3. I don’t understand some of your criticism of that report. I get that “old” speakers do not compensate for the room they are in, so audiophiles may want to measure them in an Anechoic chamber (for repeatable results). But these speakers are very different. They listen to the room and make adjustments. Putting them in an anechoic room would be neutering them, and the result is not interesting.

    These speakers cry for a new testing methodology, that is done in real rooms. It makes it hard to replicate from place to place, but that is in fact the point. New testing is required for new paradigms.

    Now I am not defending the whole report, just that part of it.

    • No, you can’t compare things in “real” rooms, because of the effect of the room. You have to start in a totally neutral environment to see how the speaker performs.

      Also, as I’ve said several times, given the speaker’s DSP, it’s not clear if that DSP would be active on single tones (a sine wave sweep) so any such test is a bit specious. Since the music you play does have DSP applied, then a test of isolated tones won’t exhibit the same frequency response as actual music, which is more complex, and which requires that the DSP react.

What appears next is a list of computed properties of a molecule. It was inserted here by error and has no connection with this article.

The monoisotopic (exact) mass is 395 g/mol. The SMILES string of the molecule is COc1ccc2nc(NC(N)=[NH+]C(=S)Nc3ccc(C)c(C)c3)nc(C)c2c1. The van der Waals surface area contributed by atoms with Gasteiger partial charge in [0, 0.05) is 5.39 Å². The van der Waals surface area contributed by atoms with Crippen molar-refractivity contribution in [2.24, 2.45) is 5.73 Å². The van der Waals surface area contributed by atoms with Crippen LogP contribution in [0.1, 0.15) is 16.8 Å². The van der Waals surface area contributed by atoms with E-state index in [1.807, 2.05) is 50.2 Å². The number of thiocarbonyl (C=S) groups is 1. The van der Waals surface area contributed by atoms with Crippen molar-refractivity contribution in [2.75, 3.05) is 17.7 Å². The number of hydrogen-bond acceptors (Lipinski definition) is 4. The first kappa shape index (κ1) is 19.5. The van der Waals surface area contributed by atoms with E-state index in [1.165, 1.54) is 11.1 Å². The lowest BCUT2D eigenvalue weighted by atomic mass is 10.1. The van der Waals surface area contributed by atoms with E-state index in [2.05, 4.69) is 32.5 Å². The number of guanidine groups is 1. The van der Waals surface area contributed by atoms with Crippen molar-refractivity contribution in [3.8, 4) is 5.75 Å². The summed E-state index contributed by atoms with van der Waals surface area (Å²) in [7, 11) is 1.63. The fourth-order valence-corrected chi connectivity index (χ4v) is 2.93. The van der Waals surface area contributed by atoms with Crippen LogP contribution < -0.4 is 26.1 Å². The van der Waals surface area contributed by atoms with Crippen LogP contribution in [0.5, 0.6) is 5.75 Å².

4. I have connected an almost full 8 TB WD external hard drive to a brand new iMac running High Sierra OS .The WD is formatted HFS+ and the iMac recognizes the drive.However,when I access the WD in ITunes or try to search the media and jpeg files content with Spotlight,the iTunes search and Spotlight features don’t work properly. If I reformat the WD to APFS do the WD’s files stay on the drive intact or get erased. Also is reformatting the solution to the glitches with itunes and Spotlight? Or to I have to reindex the WD 8 terabyte drive?

  5. “notably the fact that the HomePod wasn’t measure in an anechoic room, …”

    That’s not a shortcoming, that is the correct way to talk about HomePod. Consumer Report did it – which amounts to testing HomePod in an environment where no consumer will ever operate this device.

    It’s like testing a concert hall by first removing all the reflective devices installed to improve the acoustics.

    • No, it’s not. You have to have benchmark settings for how it performs in optimal conditions before you can start testing it in real world conditions; this is how speakers are always measured.